We have been replacing our incandescent light bulbs with compact fluorescent bulbs, but we notice that the compact fluorescents have an odd smell. Are they emitting something we should know about? Compact fluorescent bulbs contain mercury; can the bulbs discharge the mercury into the air?
I don’t know of anything that would be emitted from your bulbs and smell. If it is your CFL giving off an odor — not something evaporating or burning in the lampshade or socket — it may be from the plastic, and it should go away. But rest easy: there is no way it’s the mercury.
For one thing, mercury is odorless. For another, if the mercury were leaking, the lamp would not be working. (FYI, your question led me to discover an entire line of compact fluorescent bulbs designed to eliminate odors, and accolades from cat lovers about litter-box smell disappearance!)
Let’s address the mercury issue looming over CFL users ’round the nation. At room temperature and regular atmospheric pressure, mercury is an odorless liquid. Last week I wrote, with my usual scientific precision, about CFLs and the little gas-filled tubes they contain. The pressurized tube is where the infamous mercury lurks. Under the conditions inside the tube, it becomes a gas that helps to light your house.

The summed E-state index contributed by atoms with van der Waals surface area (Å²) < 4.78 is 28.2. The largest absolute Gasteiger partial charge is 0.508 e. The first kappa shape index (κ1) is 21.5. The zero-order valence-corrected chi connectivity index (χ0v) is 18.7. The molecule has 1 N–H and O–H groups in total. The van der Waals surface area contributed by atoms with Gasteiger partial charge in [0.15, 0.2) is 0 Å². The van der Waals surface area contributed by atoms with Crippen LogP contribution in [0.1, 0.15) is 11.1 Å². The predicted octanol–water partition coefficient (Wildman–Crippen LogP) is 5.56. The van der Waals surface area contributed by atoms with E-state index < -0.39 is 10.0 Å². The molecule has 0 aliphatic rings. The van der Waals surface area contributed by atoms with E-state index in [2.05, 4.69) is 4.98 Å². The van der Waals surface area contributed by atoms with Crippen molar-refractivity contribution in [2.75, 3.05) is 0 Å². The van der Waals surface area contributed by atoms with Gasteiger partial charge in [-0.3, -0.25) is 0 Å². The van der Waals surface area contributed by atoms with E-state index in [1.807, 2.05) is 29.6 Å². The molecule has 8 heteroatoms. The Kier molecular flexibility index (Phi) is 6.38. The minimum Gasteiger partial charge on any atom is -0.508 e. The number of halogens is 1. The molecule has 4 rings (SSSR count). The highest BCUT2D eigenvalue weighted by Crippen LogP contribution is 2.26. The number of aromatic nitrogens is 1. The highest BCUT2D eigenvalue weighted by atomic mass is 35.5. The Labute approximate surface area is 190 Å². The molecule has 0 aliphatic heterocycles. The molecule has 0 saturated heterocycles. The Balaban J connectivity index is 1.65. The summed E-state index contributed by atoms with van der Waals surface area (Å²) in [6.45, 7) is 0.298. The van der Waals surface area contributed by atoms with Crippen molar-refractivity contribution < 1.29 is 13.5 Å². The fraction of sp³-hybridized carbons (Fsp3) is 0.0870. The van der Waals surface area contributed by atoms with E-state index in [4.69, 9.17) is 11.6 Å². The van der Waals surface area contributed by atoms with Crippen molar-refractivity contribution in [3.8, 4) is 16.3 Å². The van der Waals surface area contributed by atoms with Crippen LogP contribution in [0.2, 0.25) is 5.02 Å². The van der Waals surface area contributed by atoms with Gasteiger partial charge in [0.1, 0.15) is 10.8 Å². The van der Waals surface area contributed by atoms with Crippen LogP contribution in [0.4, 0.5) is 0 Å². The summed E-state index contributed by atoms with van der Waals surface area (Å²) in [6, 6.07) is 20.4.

Compact fluorescents contain only a wee bit of mercury — four to five milligrams, compared to 500 milligrams in a thermometer — but even that amount is highly poisonous. If you were to break your CFL, the mercury could take the form of a metallic amoeba of toxic, vapor-emitting fun. You can inhale the gas, and it’s worse if the room is poorly ventilated. As you attempt to clean it all up, little balls can break off and sneak into your floorboard or carpet fiber, lurking in wait to poison the entire family, from the cat to grandma, odor or no. So don’t be casual about light bulb or thermometer breakage. Follow EPA’s cleanup instructions. If you cut yourself in the process, call a doctor. And don’t let children play with mercury. (Even though we all had such fun doing it when we were kids.)
All that said, keep buying compact fluorescents and don’t worry about the mercury, so long as it stays inside the bulb. When the bulbs die, bring them to the hazardous-waste people.
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